The Bears signed veteran center Will Montgomery to a one-year deal in the offseason, to stabilize the offensive line with someone familiar with coordinator Adam Gase from their days with the Denver Broncos. But Montgomery was lost for the season with a leg injury against the Oakland Raiders in Week 4, rocking the entire position group. Briefly.
Third-round pick Hroniss Grasu effectively “won” the No. 1 center job in the week of practice after the Montgomery injury. With Grasu inactive for the Raiders, Matt Slauson had moved over to center from left guard. But the days that followed that game, the rookie showed the coaches enough to install him at center, return Slauson to guard and assign Grasu to handle two-time Pro Bowl nose tackle Dontari Poe and the Kansas City Chiefs.
Before that, however, back in training camp, coaches saw no reason to over-use Montgomery. Instead they gave a huge share of the work, in practice and in preseason games, to the rookie from Oregon.
“We laughed about it, him saying, ‘You damn-near tried to kill me in [training] camp.],’” said line coach Dave Magazu. “He had a ton of work in training camp and obviously things are a lot different playing center in the pro game than it is in college.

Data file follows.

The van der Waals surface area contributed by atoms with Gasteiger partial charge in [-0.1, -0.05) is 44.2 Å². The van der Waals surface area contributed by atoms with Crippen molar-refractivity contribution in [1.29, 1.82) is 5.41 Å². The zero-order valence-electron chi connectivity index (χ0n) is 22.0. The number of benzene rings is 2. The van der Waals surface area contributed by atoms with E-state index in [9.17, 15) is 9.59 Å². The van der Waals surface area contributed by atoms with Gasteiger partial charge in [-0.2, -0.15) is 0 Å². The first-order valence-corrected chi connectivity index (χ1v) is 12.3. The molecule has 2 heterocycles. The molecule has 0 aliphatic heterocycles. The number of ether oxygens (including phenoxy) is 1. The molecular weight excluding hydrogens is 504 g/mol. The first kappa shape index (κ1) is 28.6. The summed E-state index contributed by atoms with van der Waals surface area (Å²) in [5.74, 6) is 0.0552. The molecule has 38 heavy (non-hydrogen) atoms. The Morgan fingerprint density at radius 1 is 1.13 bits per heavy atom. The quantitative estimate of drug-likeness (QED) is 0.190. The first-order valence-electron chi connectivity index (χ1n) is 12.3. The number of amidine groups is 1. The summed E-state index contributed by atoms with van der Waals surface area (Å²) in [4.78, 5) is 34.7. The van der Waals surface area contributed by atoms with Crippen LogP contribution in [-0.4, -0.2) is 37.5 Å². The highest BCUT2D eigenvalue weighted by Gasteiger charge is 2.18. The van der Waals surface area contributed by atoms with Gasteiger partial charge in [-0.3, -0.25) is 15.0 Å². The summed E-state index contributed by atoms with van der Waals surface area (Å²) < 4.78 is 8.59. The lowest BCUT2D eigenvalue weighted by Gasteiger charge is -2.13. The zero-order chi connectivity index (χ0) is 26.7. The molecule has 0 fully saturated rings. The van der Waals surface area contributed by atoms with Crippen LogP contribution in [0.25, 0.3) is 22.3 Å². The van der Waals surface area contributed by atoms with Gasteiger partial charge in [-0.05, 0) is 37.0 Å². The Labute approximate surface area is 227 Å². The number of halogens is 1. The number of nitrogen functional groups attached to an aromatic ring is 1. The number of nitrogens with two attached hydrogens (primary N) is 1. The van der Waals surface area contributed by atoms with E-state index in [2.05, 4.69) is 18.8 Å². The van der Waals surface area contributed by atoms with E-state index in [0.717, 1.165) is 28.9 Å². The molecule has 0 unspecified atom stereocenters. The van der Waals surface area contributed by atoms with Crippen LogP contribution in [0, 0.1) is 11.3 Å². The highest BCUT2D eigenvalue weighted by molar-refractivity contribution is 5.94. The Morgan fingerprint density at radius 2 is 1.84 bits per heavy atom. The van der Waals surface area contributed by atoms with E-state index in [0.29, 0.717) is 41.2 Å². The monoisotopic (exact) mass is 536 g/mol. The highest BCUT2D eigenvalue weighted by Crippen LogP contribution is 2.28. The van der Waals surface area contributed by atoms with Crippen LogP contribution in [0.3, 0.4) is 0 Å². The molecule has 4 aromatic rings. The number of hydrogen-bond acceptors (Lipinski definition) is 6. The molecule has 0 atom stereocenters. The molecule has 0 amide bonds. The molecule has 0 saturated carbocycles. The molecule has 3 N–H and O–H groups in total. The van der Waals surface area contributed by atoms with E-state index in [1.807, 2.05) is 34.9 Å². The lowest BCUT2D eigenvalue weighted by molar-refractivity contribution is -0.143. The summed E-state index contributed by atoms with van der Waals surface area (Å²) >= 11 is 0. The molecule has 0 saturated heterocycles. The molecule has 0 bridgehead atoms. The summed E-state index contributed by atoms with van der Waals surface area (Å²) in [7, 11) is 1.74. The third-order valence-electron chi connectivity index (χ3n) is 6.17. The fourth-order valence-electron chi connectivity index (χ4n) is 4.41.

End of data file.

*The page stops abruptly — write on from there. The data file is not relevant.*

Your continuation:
“We thought he was very close to being NFL-ready but there were a lot of things he had to learn. He started to melt a little like an ice cream cone in camp because he was getting so much work.”
Grasu has far from melted. The last Bears rookie to start at center was Olin Kreutz, a third-round pick in 1998, and that was just for one game. Grasu is seen as both the present and the future at the position for the Bears.
Along with the specifics of the job, Grasu has earned the respect of teammates, particularly the ones in his own meeting room.
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“I think,” offensive tackle Kyle Long said. “He did such a great job leaning on Will Montgomery in the months that he’s been here, because Monty has such a unique understanding of this offense having that he’s been there since the birth of it with Peyton [Manning] and variations of the offense.
“Hroniss did a great job using that resource, and obviously Matt Slauson, can’t say enough about Matt Slauson and the job he does, being able to break it down to simpler terms and really show things to the guys—although Hroniss is really smart. We have a lot of complex things that go on within our offense, and he’s done a great job handling that.”
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